OSHA Safety Requirements for Scaffolding

Working at heights often requires scaffolding to enable workers to reach elevated locations and execute their job duties. While using scaffolds makes performing these tasks easier, it poses certain safety risks. Construction contractors, window washers, masons, carpenters, building restoration crews, maintenance workers and others who use this equipment must adhere to stringent scaffolding safety requirements.

Examples of the more common scaffolding hazards include:

  • Falls: Workers can fall off a scaffold due to inadequate fall arrest systems, incorrectly installed guardrails or unsafe access to work platforms.
  • Electrocution: Some scaffolding projects require working near power lines, increasing the risk of electrocution.
  • Falling objects: Even the most careful, conscientious workers could drop a tool or accidentally knock materials off the platform. Without the use of toe boards and netting, falling tools and other objects could strike people on the ground.
  • Collapses: A scaffolding platform that bears excess weight or has a missing or loose plank is susceptible to a potentially dangerous collapse.
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How to Ensure the Safety of Your Scaffolding Project

While it's impossible to eliminate the dangers that accompany working at elevation, companies and their crews can take steps to lower the risk. The Occupational Safety and Health Administration (OSHA) has developed a set of regulations designed to create a safer work environment and reduce the likelihood of accidents. Failure to adhere to these OSHA scaffolding requirements can lead to significant fines and penalties.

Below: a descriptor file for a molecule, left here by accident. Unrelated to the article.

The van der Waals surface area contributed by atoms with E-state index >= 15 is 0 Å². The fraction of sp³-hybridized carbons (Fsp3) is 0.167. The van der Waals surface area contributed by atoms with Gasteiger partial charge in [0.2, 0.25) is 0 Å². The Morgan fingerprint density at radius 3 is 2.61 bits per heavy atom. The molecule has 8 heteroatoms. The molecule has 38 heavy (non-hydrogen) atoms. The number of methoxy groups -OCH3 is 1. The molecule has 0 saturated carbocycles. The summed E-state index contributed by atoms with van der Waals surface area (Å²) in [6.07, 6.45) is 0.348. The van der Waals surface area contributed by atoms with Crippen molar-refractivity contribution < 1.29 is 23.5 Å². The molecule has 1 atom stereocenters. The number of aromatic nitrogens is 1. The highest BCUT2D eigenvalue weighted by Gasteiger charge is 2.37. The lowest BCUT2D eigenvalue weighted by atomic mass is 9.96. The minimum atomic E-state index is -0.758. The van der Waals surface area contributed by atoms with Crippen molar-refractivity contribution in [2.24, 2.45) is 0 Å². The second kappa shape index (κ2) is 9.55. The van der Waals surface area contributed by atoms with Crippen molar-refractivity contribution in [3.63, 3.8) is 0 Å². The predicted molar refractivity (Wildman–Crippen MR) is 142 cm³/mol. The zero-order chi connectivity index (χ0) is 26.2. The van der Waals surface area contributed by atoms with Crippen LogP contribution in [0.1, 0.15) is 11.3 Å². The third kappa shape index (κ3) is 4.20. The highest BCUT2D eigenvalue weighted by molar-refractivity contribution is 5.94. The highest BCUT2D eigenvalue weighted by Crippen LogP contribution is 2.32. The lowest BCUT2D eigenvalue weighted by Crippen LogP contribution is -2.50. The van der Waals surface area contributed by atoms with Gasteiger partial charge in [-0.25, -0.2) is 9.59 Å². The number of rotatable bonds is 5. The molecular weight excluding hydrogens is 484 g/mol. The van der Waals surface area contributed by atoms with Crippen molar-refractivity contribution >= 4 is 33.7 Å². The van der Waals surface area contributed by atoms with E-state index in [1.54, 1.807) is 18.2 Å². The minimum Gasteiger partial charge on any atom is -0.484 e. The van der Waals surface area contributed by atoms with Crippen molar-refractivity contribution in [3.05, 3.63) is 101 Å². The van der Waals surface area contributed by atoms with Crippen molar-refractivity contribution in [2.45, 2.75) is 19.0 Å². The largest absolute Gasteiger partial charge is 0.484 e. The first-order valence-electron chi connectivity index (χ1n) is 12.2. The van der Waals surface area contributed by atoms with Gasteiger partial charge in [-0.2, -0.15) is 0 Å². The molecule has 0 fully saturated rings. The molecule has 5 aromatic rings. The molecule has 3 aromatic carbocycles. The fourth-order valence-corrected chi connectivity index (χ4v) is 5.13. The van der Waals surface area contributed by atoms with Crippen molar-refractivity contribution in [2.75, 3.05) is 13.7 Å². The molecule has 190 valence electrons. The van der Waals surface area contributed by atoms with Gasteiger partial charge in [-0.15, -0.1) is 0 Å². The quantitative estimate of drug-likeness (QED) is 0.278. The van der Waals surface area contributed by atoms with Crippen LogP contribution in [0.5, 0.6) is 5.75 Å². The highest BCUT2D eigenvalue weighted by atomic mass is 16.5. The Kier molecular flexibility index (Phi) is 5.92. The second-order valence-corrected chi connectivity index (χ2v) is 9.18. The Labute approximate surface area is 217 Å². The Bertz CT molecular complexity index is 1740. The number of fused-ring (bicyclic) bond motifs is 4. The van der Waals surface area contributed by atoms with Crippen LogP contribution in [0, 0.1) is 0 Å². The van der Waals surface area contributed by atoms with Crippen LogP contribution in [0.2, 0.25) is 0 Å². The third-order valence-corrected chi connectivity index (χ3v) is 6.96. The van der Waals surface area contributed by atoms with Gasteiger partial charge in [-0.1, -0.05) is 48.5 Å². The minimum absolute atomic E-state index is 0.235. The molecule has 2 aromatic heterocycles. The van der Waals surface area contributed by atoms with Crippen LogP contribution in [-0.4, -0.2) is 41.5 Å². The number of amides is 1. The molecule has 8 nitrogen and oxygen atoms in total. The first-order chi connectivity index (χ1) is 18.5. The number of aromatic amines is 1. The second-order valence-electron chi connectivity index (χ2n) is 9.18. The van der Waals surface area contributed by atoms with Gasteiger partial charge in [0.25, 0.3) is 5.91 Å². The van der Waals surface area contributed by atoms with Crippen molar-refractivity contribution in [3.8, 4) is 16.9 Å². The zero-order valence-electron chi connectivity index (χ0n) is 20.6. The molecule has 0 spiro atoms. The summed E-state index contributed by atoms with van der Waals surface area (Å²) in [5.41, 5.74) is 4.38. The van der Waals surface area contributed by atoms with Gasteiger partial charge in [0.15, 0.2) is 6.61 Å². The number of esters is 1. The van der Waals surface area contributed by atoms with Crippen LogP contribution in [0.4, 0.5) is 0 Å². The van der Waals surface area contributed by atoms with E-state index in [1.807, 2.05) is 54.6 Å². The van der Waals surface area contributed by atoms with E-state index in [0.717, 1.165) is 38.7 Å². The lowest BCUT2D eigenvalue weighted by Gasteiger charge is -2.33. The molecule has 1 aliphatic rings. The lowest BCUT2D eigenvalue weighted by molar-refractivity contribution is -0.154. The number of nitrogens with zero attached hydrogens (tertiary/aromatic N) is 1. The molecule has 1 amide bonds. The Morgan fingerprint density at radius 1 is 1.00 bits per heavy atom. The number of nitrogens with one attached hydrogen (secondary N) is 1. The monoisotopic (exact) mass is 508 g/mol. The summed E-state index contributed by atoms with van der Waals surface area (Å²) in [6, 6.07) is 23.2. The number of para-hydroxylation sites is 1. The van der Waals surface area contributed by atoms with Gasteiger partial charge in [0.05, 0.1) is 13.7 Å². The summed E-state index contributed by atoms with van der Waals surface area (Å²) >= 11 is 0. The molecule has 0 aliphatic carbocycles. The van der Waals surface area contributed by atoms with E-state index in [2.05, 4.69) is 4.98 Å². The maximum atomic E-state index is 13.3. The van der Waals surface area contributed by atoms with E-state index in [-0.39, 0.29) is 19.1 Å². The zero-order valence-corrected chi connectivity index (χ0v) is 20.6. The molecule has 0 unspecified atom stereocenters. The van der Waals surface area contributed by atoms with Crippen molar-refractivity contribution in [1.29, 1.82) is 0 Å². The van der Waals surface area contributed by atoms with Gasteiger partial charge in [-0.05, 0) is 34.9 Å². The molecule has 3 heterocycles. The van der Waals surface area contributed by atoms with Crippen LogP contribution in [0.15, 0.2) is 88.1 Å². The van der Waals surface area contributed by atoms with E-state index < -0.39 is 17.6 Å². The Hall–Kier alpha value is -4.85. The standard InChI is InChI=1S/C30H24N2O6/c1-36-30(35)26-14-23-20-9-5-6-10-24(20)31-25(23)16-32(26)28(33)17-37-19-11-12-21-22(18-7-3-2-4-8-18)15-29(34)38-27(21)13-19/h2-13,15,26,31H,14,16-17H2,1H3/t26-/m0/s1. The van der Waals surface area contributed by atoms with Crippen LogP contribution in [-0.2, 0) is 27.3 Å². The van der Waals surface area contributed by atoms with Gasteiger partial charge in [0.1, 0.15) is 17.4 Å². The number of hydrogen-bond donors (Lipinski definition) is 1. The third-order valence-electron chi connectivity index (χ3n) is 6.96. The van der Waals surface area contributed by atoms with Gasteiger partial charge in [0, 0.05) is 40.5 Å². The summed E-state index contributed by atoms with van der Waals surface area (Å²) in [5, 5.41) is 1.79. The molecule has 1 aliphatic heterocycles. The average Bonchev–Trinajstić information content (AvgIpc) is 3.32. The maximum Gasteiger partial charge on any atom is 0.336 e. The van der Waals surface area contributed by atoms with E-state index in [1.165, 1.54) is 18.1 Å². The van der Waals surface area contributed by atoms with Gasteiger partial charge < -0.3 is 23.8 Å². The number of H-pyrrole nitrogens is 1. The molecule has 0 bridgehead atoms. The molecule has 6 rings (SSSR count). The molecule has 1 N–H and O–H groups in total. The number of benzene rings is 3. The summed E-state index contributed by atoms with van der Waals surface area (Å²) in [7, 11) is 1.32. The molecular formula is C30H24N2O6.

OSHA Safety and Bracing Specifications

OSHA initially adopted its first set of scaffolding bracing requirements and other safety regulations in 1971. Twenty-five years later, the agency revised the guidelines to make them performance-based, meaning that companies have the flexibility to determine the steps they take to ensure regulatory compliance. The 1996 revisions also address the safe use of fall protection systems and safety training requirements.

Maintaining Workplace Safety and OSHA Standards Safety

While OSHA scaffolding requirements are comprehensive and cover various areas, the questions users have regarding the regulations fall into a few specific categories:

  • Competent person: OSHA stipulates that only a "competent person," an individual who can identify particular hazards or potentially adverse working conditions, should perform certain scaffolding safety-related functions. These include overseeing tasks such as hiring and directing the employees who erect and dismantle the equipment, training the workers and conducting safety inspections.
  • Guardrail use: According to OSHA working platform requirements, any scaffolding platform that is more than 10 feet above a lower level must have guardrails on all open sides for fall protection.
  • Inspection frequency: A competent person must check the scaffold for obvious defects before each shift and after any occurrence that could impact its stability and structural integrity.
  • Load capacity: OSHA 1926.451(a)(1) states that the scaffold must be able to support its own weight and at least four times the maximum intended load. Also, a qualified person must design the scaffolding system.